First posted on Tales From The Reach on 23 November 2018
Tales From The Reach has included a series of blogs on questioning and class discussion. These have included the use of closed questions, PPPB and Socratic questioning and discussion. However, we have not really looked at the role of the teacher in class discussions, especially if we are engineering debate or facilitating learning conversations based on the content taught.
Does the teacher simply ask the questions and discuss them with the pupils? Should the pupils be asking the teacher questions to start discussions? Should the pupils be asking each other?
Of course, all of this depends on what the aim of your questioning is: is it part of a brief recap or a longer pupil centred activity? Here, Gershon (2015, pp. 30-31) amongst others has identified a number of different roles the teacher can consciously adopt whilst asking questions and facilitating discussion. Although he applies these roles to history, they can easily be adapted to other subjects (I apologise as my examples only focus on teaching sociology – but don’t let that put you off reading). These roles include:
Facilitator: this is a pupil-centred approach where the teacher provides the pupils with a series of questions and then lets the them formulate answers amongst themselves. It is the dialogue between the pupils that generates answers. However, it is still monitored by the teacher who may step in to guide or re-direct the pupils if they go off on a tangent, off task or are in need of help. In sociology, for example, this is often useful if the pupils have already learnt some key sociological theories, concepts or studies as they will not need to ask the facilitator to keep intervening when they run out of things to say.
Neutral judge: this is a common approach to questioning and discussion that many teachers adopt naturally. The idea is that the teacher is an objective manager of the discussion that ensues from the question they posed. For example, in sociology, the teacher may ask whether welfare benefits encourage a ‘dependency culture‘ before simply controlling who speaks and ensuring that both sides get a chance to air their opinions. Of course, the teacher will also police the discussion to make sure the rules are respected. In some ways, this is similar to the chair on question and answer programmes like the BBC’s ‘Question Time’.
Committed participant (personal): this is basically where the teacher joins in the discussion, perhaps after letting pupils answer the question posed, with their own personal opinions or experiences. I have often done this as pupils often respect the fact that I have experienced something they are learning about. For example, I used to have a job working for a market research organisation phoning people up whilst they were eating their dinner to ask closed questions about anything from car tyres to ice cream. As some of the responses were quite humorous or, more often than not, rude, I will use this to point out some weaknesses of large scale surveys. Moreover, this role is useful if you are needing to confront challenging opinions, perhaps xenophobic, or if the class is largely against the the values of the school etc.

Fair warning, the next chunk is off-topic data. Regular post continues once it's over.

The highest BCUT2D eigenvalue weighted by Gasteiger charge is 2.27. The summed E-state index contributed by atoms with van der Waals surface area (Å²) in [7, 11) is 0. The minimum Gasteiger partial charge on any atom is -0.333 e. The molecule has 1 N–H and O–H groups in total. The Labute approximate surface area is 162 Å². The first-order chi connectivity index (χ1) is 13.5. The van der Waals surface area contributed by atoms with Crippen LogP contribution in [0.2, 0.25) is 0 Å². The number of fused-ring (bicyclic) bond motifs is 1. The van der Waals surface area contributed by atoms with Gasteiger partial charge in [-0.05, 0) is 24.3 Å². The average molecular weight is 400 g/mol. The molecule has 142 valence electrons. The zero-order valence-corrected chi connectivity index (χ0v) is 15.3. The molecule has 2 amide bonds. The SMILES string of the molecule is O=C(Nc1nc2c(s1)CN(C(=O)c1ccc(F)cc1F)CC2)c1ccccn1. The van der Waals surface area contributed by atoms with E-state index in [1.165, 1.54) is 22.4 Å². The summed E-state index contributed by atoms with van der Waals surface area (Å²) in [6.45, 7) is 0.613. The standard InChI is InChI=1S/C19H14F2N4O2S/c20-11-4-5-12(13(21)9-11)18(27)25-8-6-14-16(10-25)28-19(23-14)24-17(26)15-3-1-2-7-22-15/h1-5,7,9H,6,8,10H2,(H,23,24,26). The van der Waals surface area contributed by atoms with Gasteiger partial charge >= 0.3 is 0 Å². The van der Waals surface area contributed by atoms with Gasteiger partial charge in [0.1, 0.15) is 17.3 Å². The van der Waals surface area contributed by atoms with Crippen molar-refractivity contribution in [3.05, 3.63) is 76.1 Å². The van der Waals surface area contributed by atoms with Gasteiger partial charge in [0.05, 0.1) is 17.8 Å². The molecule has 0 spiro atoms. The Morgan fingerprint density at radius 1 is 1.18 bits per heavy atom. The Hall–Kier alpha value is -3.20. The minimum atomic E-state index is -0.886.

Committed participant (in role): this is very much like the above role, but here the teacher will act the part of a committed participant if needed. For example, if no one in the class has put forward the views of radical feminism in a debate on gender equality, you could state the argument of a radical feminist. You would need to model the answer as if you were a committed feminist by adopting the critical stance they may have towards gender equality in society.
Devil’s advocate: again, this may seem very similar to the above role, but it is slightly different as you would not just be adopting a view or perspective that has not been aired, but would be deliberately juxtaposing your views to that of the class or, at least the majority. Although you may not like the position you adopt, it will be a way of getting the pupils to fully evaluate their own views, prejudices or biases. I have often done this when discussing the views of the new right who argue that the welfare state has created an ‘underclass’ of ill-educated work shy social security dependent people who are often ‘lone parents’ (see Murray, 1999). The latter point can cause pupils to fundamentally disagree and it is left to me to defend the perspective’s contribution to sociology even if I disagree with some of its assumptions. Of course, you need to let them know you are playing devil’s advocate; better the devil they know (who is inauthentic) than one they don’t (who might be authentic).
In all of the above, it is worth remembering your own biases and the law around political bias in schools – if your class discussion is political in anyway – as well as rules for teaching controversial issues.
Gerhson, M. (2015). How to be Outstanding in the Classroom. (Abingdon: Routledge).
Murray, C. (1999). The Underclass Revisited. Washington, D.C.: AEI Press.
Picture credit: Pixabay (used under a Creative Common Licence).